But identifying entities is not unlike the tried-and-true task of identifying keywords to target in search, and a lot of the techniques and tools used in keyword research can be applied to the task – though with the critical difference that entities are actual things that keywords are used to describe.
Just as identifying entities is not unlike keyword research, entity disambiguation is not unlike hunting down and consolidating pages that cannibalize each other – keyword cannibalization – and it isn't conceptually dissimilar to specifying the canonical version of a URL.
However, a site free of pages that cannibalize keywords may have several pages that refer to the same entity – different strings that point to the same thing. In the age of semantic search, using multiple pages to cover off synonyms referring to the same underlying thing is exactly the wrong approach.
Another important approach is to start thinking of your content – or rather the data that resides in that content – in the same way that a search engine does.
With your entities identified you can then work out the properties associated with them, the types of values you'd expect to see for those properties and – most importantly – the properties and values that are shared between entities.
You may or may not end up creating triples of your own – like marking up code with schema.org – but understand that Google and Bing are going to use triples in storing your stuff and processing queries whether or not the data on your page is structured or not.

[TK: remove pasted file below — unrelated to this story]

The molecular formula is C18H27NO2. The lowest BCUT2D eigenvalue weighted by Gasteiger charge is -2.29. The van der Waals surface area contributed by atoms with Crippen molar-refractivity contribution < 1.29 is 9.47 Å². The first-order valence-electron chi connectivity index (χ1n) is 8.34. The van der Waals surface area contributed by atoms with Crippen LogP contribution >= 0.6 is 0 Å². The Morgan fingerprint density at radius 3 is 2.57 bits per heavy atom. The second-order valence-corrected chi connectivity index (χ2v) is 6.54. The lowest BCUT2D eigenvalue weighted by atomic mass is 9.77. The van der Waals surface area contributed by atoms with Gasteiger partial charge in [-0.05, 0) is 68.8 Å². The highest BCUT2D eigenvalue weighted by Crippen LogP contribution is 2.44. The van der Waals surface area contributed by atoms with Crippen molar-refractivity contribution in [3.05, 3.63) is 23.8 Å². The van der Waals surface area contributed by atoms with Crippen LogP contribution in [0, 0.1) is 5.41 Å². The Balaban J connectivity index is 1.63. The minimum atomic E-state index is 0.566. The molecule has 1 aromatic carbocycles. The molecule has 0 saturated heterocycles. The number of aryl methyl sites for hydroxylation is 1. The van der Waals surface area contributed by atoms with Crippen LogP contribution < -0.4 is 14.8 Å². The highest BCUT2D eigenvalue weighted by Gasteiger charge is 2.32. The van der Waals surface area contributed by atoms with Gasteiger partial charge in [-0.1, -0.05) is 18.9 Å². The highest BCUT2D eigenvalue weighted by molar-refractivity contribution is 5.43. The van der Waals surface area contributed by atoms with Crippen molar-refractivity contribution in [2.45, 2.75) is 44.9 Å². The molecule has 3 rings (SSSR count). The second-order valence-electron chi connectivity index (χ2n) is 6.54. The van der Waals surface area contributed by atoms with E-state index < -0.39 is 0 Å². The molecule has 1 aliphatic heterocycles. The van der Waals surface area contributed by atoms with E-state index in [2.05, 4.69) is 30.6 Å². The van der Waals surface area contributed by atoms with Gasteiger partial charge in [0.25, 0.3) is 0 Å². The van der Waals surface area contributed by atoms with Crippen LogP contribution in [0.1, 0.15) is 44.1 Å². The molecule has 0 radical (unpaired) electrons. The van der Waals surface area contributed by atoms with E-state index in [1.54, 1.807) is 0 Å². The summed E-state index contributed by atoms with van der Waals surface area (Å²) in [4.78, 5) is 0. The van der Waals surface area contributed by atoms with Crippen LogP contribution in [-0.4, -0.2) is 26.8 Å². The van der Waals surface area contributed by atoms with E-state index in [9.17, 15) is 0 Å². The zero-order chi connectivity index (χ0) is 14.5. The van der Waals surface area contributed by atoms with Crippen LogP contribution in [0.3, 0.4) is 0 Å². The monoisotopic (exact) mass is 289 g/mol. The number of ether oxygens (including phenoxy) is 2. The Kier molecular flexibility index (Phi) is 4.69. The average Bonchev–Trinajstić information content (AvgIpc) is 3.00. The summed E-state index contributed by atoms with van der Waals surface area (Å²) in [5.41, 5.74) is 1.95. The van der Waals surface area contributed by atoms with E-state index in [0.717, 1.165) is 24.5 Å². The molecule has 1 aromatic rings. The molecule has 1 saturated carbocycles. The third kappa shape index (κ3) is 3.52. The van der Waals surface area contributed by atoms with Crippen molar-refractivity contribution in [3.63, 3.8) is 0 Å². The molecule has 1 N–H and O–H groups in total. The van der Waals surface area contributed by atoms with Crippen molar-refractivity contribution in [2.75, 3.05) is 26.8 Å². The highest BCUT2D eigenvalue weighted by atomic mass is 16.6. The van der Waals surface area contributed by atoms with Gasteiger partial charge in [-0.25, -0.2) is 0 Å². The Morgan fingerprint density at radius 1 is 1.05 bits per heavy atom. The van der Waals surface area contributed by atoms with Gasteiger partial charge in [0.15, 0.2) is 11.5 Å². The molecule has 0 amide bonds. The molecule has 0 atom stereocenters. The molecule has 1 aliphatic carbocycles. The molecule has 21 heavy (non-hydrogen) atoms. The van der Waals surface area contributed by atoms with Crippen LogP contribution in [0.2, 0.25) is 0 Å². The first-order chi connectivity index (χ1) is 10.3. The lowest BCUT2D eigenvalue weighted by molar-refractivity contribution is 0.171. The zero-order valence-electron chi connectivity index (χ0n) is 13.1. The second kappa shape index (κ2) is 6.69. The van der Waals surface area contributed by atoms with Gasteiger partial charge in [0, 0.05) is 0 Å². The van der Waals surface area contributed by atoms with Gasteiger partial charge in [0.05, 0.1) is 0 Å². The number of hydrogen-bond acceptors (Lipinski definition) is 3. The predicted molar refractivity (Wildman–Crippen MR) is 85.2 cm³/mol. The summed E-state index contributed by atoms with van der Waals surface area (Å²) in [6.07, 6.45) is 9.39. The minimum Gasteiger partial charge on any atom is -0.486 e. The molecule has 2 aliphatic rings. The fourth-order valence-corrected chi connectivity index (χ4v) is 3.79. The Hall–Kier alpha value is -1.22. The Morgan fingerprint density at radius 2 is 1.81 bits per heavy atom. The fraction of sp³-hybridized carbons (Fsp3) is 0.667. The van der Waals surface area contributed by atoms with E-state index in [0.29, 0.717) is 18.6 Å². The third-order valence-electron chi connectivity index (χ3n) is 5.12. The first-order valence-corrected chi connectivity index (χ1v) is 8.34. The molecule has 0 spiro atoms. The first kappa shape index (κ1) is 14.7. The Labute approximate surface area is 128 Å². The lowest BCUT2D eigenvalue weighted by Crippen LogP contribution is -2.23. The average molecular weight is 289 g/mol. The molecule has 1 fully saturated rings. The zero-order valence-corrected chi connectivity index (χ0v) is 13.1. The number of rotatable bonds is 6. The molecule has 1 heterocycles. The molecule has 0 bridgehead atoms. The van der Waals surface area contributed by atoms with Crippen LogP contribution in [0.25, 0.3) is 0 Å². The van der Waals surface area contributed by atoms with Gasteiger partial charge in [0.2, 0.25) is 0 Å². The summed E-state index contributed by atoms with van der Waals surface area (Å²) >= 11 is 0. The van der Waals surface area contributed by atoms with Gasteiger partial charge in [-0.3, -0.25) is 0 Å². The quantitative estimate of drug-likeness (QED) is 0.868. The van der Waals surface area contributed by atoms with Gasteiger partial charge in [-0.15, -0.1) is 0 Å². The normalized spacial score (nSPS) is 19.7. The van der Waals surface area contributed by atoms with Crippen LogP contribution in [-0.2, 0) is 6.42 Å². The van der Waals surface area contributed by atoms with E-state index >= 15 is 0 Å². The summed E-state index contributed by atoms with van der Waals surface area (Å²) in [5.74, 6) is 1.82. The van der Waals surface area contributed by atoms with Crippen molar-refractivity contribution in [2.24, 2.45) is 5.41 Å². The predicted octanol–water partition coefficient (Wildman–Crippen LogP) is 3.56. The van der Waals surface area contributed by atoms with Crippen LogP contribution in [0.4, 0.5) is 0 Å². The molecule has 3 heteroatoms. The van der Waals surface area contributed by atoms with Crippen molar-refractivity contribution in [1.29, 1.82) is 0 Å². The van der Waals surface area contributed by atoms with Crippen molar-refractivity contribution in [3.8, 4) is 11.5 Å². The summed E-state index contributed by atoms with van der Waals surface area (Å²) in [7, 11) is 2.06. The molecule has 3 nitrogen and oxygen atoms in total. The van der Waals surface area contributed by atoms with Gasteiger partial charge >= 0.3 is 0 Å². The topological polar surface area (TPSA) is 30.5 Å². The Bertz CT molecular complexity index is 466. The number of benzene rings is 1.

And approaching your content from this vantage point will help you immensely for all sorts of tasks, from query targeting to site architecture.
I have no time to go into this in detail, but I think this sort of data organization is the keyword analysis of the future – and, indeed, keyword analysis is a crucial tool for organizing data in this fashion.
Of course, a primary means of ensuring that search engines unambiguously understand your entities is to formally declare them and provide information about them.
And the most obvious way of doing this is with structured data markup. This includes marking up existing code with schema.org (using microdata or RDFa), microformats, and Open Graph meta tags.
If a particular type of entity is important to your business, but it isn't a part of any readily usable schema, find a way – any way – of declaring those entities and their properties. Leverage an existing structured vocabulary or, better yet, extend schema.org and work at getting the added schema or schemas added to the vocabulary.
Did you know that there is no schema available for video games? I know it's now a mere $15 billion dollar industry in the US, but I nonetheless think that a well-thought out extension that supports the markup of video games would be favorably received.
But is it worthwhile marking up entities for which search result rich snippets aren't currently generated?
In a word, yes.
Search engines are going out of their way to get webmasters to feed them structured data, which suggests that they find it useful for reasons other than producing rich snippets.
Where's the rich snippet generated by the "musicBy" property for schema.org/TVSeries? Where's the rich snippet when you tell Google's about a restaurant's cuisine with the Data Highlighter? Is Google ignoring this information?